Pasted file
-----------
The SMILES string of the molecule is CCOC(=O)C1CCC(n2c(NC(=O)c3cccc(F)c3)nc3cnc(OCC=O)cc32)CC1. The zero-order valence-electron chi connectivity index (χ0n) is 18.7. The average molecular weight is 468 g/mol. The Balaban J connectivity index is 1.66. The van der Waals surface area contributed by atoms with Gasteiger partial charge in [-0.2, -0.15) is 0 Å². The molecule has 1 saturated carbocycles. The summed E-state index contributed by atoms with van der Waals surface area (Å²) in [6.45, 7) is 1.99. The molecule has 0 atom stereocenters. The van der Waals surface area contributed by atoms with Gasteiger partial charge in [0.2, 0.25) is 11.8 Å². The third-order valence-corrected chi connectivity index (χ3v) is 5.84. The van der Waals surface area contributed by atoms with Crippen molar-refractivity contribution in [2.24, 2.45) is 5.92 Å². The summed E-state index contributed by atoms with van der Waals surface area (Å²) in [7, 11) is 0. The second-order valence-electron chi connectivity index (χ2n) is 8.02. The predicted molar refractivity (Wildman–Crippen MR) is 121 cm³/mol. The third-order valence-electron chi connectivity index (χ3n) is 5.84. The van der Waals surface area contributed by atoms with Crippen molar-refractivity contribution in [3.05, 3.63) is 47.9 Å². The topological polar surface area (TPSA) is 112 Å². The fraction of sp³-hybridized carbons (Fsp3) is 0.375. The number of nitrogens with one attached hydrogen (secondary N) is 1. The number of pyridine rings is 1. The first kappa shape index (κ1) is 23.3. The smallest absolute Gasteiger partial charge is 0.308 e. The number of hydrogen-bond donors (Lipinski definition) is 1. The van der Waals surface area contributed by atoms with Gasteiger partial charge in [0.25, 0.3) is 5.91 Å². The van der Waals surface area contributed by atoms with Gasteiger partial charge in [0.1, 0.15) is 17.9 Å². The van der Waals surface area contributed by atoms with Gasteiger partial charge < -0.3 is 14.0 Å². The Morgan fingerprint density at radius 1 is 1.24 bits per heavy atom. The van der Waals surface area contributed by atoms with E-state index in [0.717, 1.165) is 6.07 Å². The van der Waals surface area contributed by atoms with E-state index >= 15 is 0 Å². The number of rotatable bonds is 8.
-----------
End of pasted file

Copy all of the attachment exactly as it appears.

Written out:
The SMILES string of the molecule is CCOC(=O)C1CCC(n2c(NC(=O)c3cccc(F)c3)nc3cnc(OCC=O)cc32)CC1. The zero-order valence-electron chi connectivity index (χ0n) is 18.7. The average molecular weight is 468 g/mol. The Balaban J connectivity index is 1.66. The van der Waals surface area contributed by atoms with Gasteiger partial charge in [-0.2, -0.15) is 0 Å². The molecule has 1 saturated carbocycles. The summed E-state index contributed by atoms with van der Waals surface area (Å²) in [6.45, 7) is 1.99. The molecule has 0 atom stereocenters. The van der Waals surface area contributed by atoms with Gasteiger partial charge in [0.2, 0.25) is 11.8 Å². The third-order valence-corrected chi connectivity index (χ3v) is 5.84. The van der Waals surface area contributed by atoms with Crippen molar-refractivity contribution in [2.24, 2.45) is 5.92 Å². The summed E-state index contributed by atoms with van der Waals surface area (Å²) in [7, 11) is 0. The second-order valence-electron chi connectivity index (χ2n) is 8.02. The predicted molar refractivity (Wildman–Crippen MR) is 121 cm³/mol. The third-order valence-electron chi connectivity index (χ3n) is 5.84. The van der Waals surface area contributed by atoms with Crippen molar-refractivity contribution in [3.05, 3.63) is 47.9 Å². The topological polar surface area (TPSA) is 112 Å². The fraction of sp³-hybridized carbons (Fsp3) is 0.375. The number of nitrogens with one attached hydrogen (secondary N) is 1. The number of pyridine rings is 1. The first kappa shape index (κ1) is 23.3. The smallest absolute Gasteiger partial charge is 0.308 e. The number of hydrogen-bond donors (Lipinski definition) is 1. The van der Waals surface area contributed by atoms with Gasteiger partial charge in [0.25, 0.3) is 5.91 Å². The van der Waals surface area contributed by atoms with Gasteiger partial charge in [0.1, 0.15) is 17.9 Å². The van der Waals surface area contributed by atoms with Gasteiger partial charge < -0.3 is 14.0 Å². The Morgan fingerprint density at radius 1 is 1.24 bits per heavy atom. The van der Waals surface area contributed by atoms with E-state index in [0.717, 1.165) is 6.07 Å². The van der Waals surface area contributed by atoms with E-state index >= 15 is 0 Å². The number of rotatable bonds is 8.